David Williams II spent the last two decades of his life in Nashville, Tennessee, first as a law professor, then as vice chancellor for athletics and university affairs and athletic director of Vanderbilt University. But he was still a Detroiter at heart.
He passed away February 8 at the age of 71, just eight days after stepping down from his position at the school. He had returned to Vanderbilt Law School as a full-time tenured law professor.
Williams was born and raised on Detroit’s westside, attending Mumford High School in the 1960s, where he ran track, and played basketball and football. His father, David I, was a math teacher at Detroit Southwestern High School for 40 plus years and a Tuskegee Airman. His mother, Juanita, was an educator in Detroit as well and became an administrator.
Williams worked as a middle school teacher and coach in Detroit Public Schools from 1970-1980. He did his student teaching for Will Robinson, who became the first African-American coach of a Division I basketball team at Illinois State in 1970. He earned his doctorate of jurisprudence from the University of Detroit Law School in 1982 and a master’s from New York University Law School in 1984.
Before his passing, Vanderbilt Athletics and PNC Bank created an in-depth documentary on the life of Williams, taking him back home to his Detroit roots and childhood home. During the video, Williams shared some of his childhood memories, which included catching the bus downtown to the Grinnell Brothers store for music lessons and the 1967 Detroit riot.
“Every time I go back, you sort of go back in time, remembering your time here,” Williams said in the video. “I think what really sort of hit me is that I really never left here. This is home, this is who I am, this is where I’m from, this what I’m about.”
Williams was the first African-American vice chancellor at Vanderbilt and first African-American athletic director in the Southeastern Conference (SEC), drastically elevating the student-athlete experience while leading Vanderbilt athletics. He was successful in building a program where student-athletes could achieve exceptional academic success while competing in one of the superior athletics conferences in the nation.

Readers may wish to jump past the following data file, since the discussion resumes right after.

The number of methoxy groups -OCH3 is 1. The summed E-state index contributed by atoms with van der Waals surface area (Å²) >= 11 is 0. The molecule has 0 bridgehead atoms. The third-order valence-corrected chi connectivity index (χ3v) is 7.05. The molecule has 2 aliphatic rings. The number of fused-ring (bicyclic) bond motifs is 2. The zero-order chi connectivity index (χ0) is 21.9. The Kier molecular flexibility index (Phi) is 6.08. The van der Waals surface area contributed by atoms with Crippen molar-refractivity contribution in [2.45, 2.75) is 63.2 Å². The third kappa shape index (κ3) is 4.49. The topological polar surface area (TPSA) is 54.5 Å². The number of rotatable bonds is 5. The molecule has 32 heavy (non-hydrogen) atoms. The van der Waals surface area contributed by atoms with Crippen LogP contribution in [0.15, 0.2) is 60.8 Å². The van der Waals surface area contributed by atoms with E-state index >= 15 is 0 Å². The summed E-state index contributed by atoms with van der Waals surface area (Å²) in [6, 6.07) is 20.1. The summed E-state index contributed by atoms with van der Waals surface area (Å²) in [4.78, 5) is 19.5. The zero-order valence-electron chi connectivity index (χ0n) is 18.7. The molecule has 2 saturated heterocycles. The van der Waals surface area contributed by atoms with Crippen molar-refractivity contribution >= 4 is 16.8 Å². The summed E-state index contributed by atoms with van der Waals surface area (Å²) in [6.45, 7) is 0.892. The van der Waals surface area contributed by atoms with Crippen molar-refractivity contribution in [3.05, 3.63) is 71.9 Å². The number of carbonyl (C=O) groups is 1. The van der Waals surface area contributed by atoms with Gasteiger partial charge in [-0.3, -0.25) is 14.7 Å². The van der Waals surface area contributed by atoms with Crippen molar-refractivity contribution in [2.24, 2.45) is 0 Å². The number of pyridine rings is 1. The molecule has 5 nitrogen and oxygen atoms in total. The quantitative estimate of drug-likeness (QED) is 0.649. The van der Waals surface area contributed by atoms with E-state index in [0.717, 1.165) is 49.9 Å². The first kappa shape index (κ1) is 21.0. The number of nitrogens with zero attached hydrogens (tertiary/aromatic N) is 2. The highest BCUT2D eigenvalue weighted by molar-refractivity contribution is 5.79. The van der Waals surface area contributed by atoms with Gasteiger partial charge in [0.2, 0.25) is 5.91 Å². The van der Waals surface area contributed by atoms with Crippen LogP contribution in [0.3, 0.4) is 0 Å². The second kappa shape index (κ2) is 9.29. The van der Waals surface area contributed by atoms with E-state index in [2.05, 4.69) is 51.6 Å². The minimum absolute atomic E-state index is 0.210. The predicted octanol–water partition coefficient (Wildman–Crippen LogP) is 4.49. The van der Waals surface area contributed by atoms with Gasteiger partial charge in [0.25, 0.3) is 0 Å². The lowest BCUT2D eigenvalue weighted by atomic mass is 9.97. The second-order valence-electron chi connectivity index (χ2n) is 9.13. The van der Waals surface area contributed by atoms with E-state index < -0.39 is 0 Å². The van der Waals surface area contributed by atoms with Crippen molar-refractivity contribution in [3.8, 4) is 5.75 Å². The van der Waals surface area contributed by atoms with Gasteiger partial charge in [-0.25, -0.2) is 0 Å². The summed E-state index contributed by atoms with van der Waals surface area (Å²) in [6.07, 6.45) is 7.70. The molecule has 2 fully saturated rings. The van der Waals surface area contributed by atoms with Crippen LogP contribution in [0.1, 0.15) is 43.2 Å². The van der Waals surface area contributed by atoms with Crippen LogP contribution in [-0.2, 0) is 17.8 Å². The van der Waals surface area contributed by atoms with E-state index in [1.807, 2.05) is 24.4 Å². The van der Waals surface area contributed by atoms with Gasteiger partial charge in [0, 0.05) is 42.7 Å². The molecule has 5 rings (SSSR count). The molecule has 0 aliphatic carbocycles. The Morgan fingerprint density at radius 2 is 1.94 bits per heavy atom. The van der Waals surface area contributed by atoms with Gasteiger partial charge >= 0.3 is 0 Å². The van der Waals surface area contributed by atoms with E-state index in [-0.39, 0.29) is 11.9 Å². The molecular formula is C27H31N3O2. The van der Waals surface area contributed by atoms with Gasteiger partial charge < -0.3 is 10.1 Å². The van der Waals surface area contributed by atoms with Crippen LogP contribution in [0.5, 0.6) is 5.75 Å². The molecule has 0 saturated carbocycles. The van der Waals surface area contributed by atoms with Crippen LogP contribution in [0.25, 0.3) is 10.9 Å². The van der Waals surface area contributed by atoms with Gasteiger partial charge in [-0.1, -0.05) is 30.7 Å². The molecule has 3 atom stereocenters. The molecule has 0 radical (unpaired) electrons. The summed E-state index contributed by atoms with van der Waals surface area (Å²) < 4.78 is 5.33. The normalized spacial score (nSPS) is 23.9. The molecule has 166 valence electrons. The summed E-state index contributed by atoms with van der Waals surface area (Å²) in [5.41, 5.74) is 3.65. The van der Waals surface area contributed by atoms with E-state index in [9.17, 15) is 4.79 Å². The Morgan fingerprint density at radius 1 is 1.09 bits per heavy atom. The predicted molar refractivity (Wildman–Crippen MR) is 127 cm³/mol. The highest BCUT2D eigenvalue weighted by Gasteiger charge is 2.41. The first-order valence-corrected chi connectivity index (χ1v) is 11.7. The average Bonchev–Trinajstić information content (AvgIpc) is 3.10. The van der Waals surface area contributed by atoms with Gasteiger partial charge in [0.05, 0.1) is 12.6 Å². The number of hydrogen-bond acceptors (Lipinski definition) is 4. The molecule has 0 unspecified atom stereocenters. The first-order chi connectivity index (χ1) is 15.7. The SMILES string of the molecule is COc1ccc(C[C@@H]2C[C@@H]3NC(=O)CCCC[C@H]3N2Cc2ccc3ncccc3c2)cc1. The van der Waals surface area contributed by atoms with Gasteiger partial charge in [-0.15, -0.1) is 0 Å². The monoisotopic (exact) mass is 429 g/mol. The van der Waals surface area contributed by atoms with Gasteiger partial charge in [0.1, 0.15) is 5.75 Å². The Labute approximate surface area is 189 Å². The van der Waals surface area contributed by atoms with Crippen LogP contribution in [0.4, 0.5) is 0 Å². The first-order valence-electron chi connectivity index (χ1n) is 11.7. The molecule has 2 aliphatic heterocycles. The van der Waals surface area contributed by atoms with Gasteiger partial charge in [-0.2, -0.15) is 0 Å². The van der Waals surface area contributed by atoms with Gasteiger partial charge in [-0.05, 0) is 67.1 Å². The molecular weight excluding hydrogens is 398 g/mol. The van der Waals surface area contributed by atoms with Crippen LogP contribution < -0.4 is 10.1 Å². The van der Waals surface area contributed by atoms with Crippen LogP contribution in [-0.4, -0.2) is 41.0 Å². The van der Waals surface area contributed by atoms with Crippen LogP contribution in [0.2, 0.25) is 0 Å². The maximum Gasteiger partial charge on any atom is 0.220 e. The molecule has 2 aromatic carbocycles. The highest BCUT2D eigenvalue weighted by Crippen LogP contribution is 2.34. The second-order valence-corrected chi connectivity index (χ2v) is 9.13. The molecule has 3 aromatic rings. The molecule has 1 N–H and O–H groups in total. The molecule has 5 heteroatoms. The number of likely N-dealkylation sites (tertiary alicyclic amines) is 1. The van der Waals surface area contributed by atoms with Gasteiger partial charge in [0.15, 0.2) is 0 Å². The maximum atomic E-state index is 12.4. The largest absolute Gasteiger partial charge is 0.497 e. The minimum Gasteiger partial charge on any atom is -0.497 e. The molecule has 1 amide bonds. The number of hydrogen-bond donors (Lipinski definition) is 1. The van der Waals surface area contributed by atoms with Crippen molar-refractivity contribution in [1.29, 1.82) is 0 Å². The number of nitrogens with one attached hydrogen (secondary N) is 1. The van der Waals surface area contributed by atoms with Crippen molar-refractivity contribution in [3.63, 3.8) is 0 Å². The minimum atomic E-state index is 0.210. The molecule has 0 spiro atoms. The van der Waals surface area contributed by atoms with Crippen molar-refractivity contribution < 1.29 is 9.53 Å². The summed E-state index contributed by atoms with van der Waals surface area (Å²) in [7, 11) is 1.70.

Vanderbilt athletics experienced unprecedented success on and off the field during Williams’ tenure. During his 15 seasons at Vanderbilt, the Commodores won four national championships – in bowling, baseball and women’s tennis. Vanderbilt also won more than 19 league titles and tournaments, including the men’s golf and women’s tennis SEC championships and the Southland Conference Bowling Championship. The Vanderbilt football team played in six bowl games, breaking a 26-year drought in 2008.
As athletic director, Williams brought significant attention to sports’ impact on society, underscoring Vanderbilt’s rich and often troubled history during the civil rights movement. He was instrumental in leading efforts for recognition of and reconciliation with Vanderbilt pioneers, including Perry Wallace and Godfrey Dillard, and in educating current students, faculty and staff about the university’s past.
Vanderbilt plans to name its Student Recreation and Wellness Center after Williams.
More than 2,000 people, including elected officials, community leaders, student-athletes, alumni, coaches, university administrators, faculty, staff and athletics directors from across the SEC gathered in Nashville February 15 for Williams’ home going service. A visitation service was held in Detroit Tuesday, February 19 at the Swanson Funeral Home’s McNichol’s campus.
Williams is survived by his wife, Gail; four children, Erika, David III, Samantha and Nicholas; six grandchildren and one great-grandson. He will be interred at Woodlawn Cemetery in Detroit.